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Publication numberUS2713757 A
Publication typeGrant
Publication dateJul 26, 1955
Filing dateFeb 11, 1953
Priority dateFeb 11, 1953
Publication numberUS 2713757 A, US 2713757A, US-A-2713757, US2713757 A, US2713757A
InventorsBrennecke Ernst
Original AssigneeTornado A G
Export CitationBiBTeX, EndNote, RefMan
External Links: USPTO, USPTO Assignment, Espacenet
Floor-finishing machine
US 2713757 A
Abstract  available in
Images(2)
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Claims  available in
Description  (OCR text may contain errors)

July 26, 1955 E. BRENNECKE FLOORFINISHING MACHINE 2 Sheets-Sheet 1 Filed Feb. 11, 1953 INVEN TOR: Erns' .BrennecK July 26, 1955 Filed Feb. 11, 1955 E. BRENNECKE FLOOR-FINISHING MACHINE 2 Sheets-Sheet 2 INVENTOR:

ERNST ERE/VNECKE BY: ww@

Unite This invention relates to tloor-nishing machines.

Floor-finishing machines are known which serve for cleaning or smoothing wooden floors and operate on the iioor by means of steel cuttings or with abrasive paper for the purpose of cleaning the surface of the iioor, smoothing out any irregularities or even removing a thin layer ofthe Hoor in order to impart to the latter a smooth i surface lying in one plane. Where the machines referred to operate with steel cuttings, the weight of the machine must be comparatively heavy in order to be able to provide the considerable pressure on the iioor which is required for this type of operating means. Moreover, the speed at which the steel cuttings are moved in relation to the oor must not be too great, because otherwise the result is unsatisfactory.

The present invention is based on the recognition that a satisfactory abrading action can be produced by using abrasive paper instead of the steel cuttings, even with moderate pressure and comparatively rapid movement of the abrasive paper in relation to the floor, so that it is possible, with suitable adjustment, to use as abrading machines the normal commercially available and comparatively light floor polishers which operate at a high sneed.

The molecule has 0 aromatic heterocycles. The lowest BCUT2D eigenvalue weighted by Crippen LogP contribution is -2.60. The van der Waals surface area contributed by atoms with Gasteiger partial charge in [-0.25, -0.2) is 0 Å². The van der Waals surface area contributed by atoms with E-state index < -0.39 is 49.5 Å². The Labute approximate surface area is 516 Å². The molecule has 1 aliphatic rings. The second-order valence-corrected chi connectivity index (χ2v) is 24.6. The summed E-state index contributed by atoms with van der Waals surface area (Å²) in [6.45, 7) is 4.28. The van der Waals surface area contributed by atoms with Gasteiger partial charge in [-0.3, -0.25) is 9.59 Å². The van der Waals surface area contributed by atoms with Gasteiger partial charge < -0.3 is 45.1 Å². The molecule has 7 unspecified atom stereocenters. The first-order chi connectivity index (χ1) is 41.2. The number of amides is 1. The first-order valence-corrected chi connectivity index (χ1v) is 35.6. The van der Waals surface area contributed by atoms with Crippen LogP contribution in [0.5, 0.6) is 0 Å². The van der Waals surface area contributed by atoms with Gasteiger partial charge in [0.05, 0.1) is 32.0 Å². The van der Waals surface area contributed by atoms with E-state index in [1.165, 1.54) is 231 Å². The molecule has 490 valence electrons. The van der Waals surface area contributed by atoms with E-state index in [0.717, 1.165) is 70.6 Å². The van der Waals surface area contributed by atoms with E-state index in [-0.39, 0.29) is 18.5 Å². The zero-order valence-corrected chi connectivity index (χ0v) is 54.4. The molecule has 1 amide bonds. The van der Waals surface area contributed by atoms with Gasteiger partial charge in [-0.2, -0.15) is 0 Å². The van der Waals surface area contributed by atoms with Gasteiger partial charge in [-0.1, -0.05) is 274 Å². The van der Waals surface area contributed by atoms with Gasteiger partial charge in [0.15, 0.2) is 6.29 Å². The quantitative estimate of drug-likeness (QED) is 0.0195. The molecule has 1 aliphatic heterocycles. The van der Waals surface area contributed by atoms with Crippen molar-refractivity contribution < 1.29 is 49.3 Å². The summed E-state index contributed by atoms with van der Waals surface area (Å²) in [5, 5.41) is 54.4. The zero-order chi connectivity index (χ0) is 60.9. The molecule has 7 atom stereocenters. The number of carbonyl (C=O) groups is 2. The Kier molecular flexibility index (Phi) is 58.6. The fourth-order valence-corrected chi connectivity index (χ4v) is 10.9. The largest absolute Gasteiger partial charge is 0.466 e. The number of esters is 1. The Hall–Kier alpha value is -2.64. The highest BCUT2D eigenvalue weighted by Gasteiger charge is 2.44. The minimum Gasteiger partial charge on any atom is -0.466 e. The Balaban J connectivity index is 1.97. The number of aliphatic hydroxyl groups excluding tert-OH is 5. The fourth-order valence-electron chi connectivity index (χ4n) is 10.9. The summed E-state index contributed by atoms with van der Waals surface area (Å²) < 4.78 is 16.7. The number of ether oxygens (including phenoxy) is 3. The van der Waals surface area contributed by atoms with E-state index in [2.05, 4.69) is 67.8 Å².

l it is obvious that there is nothing to prevent the use of ocr-inishing machines which are constructed from the outset as abrading machines and which in accordance with the foregoing remarks comprise a brush plate which is mounted to rotate about a vertical axis and is driven oy an electric motor at a correspondingly high speed, it in accordance with the invention, the brush plate comprises an annular brush suitable for supporting the ma chine and a removable iiexible abrading sheet inside the said annular brush, which sheet is iitted on a support of elastically yieldabie material which is supported opposite the brush plate, means being provided between the brush plate and the said support in order to press the abrading sheet with a predetermined pressure, independent of the total weight, on to the floor, the remaining part of the weight being carried by the annular brush. It is preferable to arrange said supoprt so that in the vertical direction it is supported resiliently and for movement in space relatively to the brush plate, for example, by using a series of helical springs which are arranged around the plate and which are preferably adjustable and interchangeable. By means of such a oordinishing machine, a floor, even when it is waxed, is capable of being abraded in a rapid and satisiactory manner without the floor itself being substantially worn down. Accordingly, with such machines, a well-tended floor can have the surface dirt uniformly removed in just the same manner as was hitherto only possible with relatively great expenditure of time and energy when using steel cuttings or steel wool, with the further advantage that the abrading action of the abrasive sheet is found from experience to last Va long time, since the danger of clogging the pores of the said sheet is smaller than is the case as regards the rendering inoperative of the steel cuttings by clogging of the intertates arent lil stices and caking together of the bundle of steel cuttings.

An embodiment of the invention is shown by way of example in the accompanying drawing, in which:

Fig. l is a cross-sectional view of the abrasive disk, its supporting plate and drive plate.

Fig. 2 is a segmental plan View of the central portion of the abrasive sheet and Fig. 3 is a cross-sectional View of a conventional oor surfacing machine.